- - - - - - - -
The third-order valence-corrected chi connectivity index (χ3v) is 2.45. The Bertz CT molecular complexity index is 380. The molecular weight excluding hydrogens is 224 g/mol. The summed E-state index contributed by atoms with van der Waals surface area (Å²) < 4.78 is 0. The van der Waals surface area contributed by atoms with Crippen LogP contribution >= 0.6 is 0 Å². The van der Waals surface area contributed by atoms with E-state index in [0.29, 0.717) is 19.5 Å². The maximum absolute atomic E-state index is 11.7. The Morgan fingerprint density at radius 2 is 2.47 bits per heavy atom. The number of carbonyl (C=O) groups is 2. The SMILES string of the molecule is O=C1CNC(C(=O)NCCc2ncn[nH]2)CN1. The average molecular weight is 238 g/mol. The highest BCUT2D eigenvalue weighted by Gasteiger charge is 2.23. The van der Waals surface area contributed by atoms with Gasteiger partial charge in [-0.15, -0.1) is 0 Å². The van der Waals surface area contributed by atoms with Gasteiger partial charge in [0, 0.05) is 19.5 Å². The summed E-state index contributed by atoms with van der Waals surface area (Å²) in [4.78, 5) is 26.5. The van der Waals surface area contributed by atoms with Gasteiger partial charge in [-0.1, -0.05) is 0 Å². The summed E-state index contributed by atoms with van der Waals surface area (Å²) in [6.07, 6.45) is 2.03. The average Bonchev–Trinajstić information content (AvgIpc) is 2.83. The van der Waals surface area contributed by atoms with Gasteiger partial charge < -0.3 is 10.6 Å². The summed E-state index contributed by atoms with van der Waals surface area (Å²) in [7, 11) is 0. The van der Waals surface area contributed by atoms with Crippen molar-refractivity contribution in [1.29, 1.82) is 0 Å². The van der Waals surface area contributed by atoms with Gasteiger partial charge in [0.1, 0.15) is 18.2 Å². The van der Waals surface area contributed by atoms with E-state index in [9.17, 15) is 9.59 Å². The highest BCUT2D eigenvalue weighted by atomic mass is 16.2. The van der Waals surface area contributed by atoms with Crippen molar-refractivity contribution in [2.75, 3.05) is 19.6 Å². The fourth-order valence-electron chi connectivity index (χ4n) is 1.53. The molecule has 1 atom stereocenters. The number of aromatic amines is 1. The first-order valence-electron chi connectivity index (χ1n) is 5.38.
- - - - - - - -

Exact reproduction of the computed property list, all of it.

The third-order valence-corrected chi connectivity index (χ3v) is 2.45. The Bertz CT molecular complexity index is 380. The molecular weight excluding hydrogens is 224 g/mol. The summed E-state index contributed by atoms with van der Waals surface area (Å²) < 4.78 is 0. The van der Waals surface area contributed by atoms with Crippen LogP contribution >= 0.6 is 0 Å². The van der Waals surface area contributed by atoms with E-state index in [0.29, 0.717) is 19.5 Å². The maximum absolute atomic E-state index is 11.7. The Morgan fingerprint density at radius 2 is 2.47 bits per heavy atom. The number of carbonyl (C=O) groups is 2. The SMILES string of the molecule is O=C1CNC(C(=O)NCCc2ncn[nH]2)CN1. The average molecular weight is 238 g/mol. The highest BCUT2D eigenvalue weighted by Gasteiger charge is 2.23. The van der Waals surface area contributed by atoms with Gasteiger partial charge in [-0.15, -0.1) is 0 Å². The van der Waals surface area contributed by atoms with Gasteiger partial charge in [0, 0.05) is 19.5 Å². The summed E-state index contributed by atoms with van der Waals surface area (Å²) in [4.78, 5) is 26.5. The van der Waals surface area contributed by atoms with Gasteiger partial charge in [-0.1, -0.05) is 0 Å². The summed E-state index contributed by atoms with van der Waals surface area (Å²) in [6.07, 6.45) is 2.03. The average Bonchev–Trinajstić information content (AvgIpc) is 2.83. The van der Waals surface area contributed by atoms with Gasteiger partial charge < -0.3 is 10.6 Å². The summed E-state index contributed by atoms with van der Waals surface area (Å²) in [7, 11) is 0. The van der Waals surface area contributed by atoms with Crippen molar-refractivity contribution in [1.29, 1.82) is 0 Å². The van der Waals surface area contributed by atoms with Gasteiger partial charge in [0.1, 0.15) is 18.2 Å². The van der Waals surface area contributed by atoms with E-state index in [9.17, 15) is 9.59 Å². The highest BCUT2D eigenvalue weighted by atomic mass is 16.2. The van der Waals surface area contributed by atoms with Crippen molar-refractivity contribution in [2.75, 3.05) is 19.6 Å². The fourth-order valence-electron chi connectivity index (χ4n) is 1.53. The molecule has 1 atom stereocenters. The number of aromatic amines is 1. The first-order valence-electron chi connectivity index (χ1n) is 5.38.